Firstly, Master Davison deemed that life expectancy evidence was required, pursuant to CPR 35.1, because the claimant’s head injury had had an ‘impact on her life expectancy’. Whether or not the claimant was ‘atypical’ was therefore irrelevant.
Having established that evidence was required, it was necessary to determine whether this had to be ‘bespoke’. On this issue, he found in favour of the claimant.
Life expectancy has traditionally been viewed as a ‘medical, or clinical, issue’. By contrast, statistical evidence, which forms the basis of a life expectancy expert’s assessment, is only a ‘useful starting point’, or ‘no more than a starting point’.
Professor Bowen’s report could not be characterised as a report from a clinician. Although he was a clinician, he was not a neurologist and was therefore the ‘wrong’ type of clinician. He also acknowledged that his approach was ‘primarily actuarial or statistical’.
The Master went on, at paragraph 18 of his judgment, to reason that:
‘... it is usually very much more convenient and cost-effective to ask the clinical experts for their opinion on life expectancy. They will already be instructed and can deal with life expectancy together with the other matters they are concerned with (in this case the claimant's cognition and other neurological problems). It is commonplace for clinical experts to express their opinion as to life expectancy by reference to a reduction from the Ogden Tables average – sometimes called a "top-down" approach. This is a clear and accessible method which, if adopted, makes the choice of a suitable multiplier a simple matter. It is certainly not in every case that recourse (or further recourse) to statistics is required. But if it is, then such material is still, in the first instance, a matter for the clinicians and it is only in the case where they disagree on how to apply the statistics that an expert such as Professor Bowen Jones might be required. A further factor pointing in favour of the clinical experts and against bespoke life expectancy experts is that the latter are in very short supply. If it became a frequent practice to instruct them, then that would have the effect of introducing delay as well as considerable extra cost – to no great advantage’.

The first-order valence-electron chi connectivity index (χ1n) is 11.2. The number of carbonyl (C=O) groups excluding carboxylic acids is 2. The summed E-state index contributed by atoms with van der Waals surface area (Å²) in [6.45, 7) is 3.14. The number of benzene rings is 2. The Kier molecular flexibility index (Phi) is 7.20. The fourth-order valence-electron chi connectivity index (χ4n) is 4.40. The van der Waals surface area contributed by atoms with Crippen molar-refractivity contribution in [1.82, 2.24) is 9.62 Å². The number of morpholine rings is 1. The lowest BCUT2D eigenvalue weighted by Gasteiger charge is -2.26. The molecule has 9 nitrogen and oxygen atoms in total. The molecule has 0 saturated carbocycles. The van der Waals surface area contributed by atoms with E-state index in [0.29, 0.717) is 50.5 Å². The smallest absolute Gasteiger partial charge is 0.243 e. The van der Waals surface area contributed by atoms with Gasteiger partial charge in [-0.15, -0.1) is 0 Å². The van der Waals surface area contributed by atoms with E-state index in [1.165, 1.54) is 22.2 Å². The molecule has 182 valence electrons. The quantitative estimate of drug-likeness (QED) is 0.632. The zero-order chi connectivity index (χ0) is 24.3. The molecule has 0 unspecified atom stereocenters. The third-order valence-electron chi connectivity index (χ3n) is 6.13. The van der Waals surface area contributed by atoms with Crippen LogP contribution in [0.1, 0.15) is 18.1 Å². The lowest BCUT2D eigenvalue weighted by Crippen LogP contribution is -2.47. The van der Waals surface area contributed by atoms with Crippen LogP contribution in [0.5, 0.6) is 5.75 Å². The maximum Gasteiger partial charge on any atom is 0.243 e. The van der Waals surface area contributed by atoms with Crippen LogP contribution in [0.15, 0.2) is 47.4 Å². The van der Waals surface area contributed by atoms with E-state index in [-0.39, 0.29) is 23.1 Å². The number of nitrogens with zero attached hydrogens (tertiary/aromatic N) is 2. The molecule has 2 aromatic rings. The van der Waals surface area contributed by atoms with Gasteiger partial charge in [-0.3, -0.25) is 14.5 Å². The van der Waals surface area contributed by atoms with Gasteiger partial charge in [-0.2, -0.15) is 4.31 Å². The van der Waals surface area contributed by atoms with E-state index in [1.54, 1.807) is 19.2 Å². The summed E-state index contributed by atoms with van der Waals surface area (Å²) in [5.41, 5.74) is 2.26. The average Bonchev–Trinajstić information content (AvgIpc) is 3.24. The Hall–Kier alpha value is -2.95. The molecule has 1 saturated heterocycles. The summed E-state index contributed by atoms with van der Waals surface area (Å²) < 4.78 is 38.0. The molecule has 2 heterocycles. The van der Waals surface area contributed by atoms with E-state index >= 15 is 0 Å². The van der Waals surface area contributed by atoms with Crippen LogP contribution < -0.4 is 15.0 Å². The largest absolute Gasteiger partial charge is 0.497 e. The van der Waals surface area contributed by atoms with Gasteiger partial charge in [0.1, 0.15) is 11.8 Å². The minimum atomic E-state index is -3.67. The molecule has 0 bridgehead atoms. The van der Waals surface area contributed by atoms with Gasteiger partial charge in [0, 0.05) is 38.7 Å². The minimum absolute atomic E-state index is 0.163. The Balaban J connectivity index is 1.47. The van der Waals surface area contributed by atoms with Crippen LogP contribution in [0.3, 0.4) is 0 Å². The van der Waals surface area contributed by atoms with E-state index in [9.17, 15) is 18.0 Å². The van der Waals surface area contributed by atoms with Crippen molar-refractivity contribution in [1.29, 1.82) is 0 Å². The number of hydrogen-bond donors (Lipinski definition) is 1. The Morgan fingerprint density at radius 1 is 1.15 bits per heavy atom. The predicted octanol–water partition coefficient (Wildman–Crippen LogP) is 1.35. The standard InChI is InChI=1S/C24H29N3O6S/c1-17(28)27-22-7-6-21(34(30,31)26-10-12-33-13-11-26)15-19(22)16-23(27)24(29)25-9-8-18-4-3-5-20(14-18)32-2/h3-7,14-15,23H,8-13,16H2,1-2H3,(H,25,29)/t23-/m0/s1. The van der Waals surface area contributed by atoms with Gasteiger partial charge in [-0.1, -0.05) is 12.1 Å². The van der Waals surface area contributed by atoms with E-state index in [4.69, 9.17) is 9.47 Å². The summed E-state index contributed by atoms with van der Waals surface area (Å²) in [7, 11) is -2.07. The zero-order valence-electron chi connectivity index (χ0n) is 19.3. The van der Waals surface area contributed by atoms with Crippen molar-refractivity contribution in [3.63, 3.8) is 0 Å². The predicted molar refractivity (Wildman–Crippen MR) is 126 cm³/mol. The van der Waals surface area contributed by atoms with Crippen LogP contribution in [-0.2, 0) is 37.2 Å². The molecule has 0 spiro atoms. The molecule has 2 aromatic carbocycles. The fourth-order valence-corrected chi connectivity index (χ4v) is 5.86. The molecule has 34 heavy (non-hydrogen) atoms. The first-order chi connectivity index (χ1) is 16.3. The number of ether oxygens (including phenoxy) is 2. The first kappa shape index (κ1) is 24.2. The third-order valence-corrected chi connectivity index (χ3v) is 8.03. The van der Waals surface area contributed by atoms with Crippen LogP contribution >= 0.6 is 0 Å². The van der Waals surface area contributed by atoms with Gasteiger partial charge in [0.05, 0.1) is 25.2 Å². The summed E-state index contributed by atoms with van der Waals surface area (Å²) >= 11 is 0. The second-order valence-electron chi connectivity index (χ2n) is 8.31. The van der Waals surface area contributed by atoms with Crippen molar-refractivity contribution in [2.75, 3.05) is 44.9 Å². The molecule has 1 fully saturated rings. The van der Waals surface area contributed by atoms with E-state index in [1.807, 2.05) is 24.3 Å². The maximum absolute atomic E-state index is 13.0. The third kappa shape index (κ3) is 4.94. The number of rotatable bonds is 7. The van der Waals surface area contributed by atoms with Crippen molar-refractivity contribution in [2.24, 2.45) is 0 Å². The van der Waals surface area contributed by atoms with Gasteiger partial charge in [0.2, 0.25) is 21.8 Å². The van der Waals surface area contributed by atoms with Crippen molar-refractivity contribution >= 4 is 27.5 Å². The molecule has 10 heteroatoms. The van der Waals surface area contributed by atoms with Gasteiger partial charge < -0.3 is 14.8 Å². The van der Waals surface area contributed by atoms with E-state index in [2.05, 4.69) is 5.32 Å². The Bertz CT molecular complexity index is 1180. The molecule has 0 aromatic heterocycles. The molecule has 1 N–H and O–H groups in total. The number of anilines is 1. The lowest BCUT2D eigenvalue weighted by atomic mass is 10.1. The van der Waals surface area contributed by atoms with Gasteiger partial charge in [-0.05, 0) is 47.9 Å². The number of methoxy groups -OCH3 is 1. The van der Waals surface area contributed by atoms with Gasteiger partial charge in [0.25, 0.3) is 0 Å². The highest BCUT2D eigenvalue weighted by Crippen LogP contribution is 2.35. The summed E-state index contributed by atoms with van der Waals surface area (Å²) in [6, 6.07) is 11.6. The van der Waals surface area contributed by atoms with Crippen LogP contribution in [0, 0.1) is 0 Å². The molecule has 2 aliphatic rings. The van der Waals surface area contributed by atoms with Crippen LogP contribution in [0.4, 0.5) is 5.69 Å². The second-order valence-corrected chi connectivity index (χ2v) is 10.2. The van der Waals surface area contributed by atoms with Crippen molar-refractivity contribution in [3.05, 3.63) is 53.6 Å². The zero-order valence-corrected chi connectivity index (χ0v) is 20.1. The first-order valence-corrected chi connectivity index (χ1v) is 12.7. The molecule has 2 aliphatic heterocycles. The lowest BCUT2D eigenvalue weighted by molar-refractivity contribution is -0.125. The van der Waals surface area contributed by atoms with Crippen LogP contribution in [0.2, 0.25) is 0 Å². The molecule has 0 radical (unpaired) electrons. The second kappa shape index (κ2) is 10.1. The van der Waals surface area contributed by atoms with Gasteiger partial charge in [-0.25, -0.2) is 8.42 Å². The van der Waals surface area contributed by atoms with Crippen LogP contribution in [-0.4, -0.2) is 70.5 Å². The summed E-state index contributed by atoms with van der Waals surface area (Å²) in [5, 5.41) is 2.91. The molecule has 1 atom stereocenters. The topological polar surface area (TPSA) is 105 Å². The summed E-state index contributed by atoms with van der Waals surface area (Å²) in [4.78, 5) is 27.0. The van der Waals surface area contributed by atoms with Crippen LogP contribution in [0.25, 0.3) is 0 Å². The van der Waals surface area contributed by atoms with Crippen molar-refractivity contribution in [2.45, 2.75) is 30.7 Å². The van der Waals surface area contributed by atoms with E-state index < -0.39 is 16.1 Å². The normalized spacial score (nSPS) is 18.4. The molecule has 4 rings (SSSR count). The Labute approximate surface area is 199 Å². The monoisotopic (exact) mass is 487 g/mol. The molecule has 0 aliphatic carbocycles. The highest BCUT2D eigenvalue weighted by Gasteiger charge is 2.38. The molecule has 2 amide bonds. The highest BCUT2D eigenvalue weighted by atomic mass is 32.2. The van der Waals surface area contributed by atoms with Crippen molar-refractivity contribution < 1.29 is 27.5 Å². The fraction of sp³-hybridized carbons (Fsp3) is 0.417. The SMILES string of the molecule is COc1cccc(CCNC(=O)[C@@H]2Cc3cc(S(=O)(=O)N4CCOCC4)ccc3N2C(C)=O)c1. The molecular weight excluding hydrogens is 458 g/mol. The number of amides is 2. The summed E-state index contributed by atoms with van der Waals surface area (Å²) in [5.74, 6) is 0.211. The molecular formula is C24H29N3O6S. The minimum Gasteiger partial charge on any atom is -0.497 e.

Despite highlighting what is ‘commonplace’ clinical expert practice, Master Davison clarified that it ‘is not for the court to dictate’ how an expert arrives at their opinion. An expert has a ‘clean sheet’:
‘(S)he may use a "top down" approach, which starts with the Ogden Tables and discounts as appropriate or a "bottom up" approach which starts with the impact of the injury’.
So, when is ‘bespoke’ life expectancy evidence required? The Judge concluded that:
‘... [it] should be confined to cases where the relevant clinical experts cannot offer an opinion at all or state that they require specific input from a life expectancy expert ... or where they deploy, or wish to deploy statistical material, but disagree on the correct approach to it’.
The decision was helpfully summarised by the following propositions:
Full text judgment can be accessed here.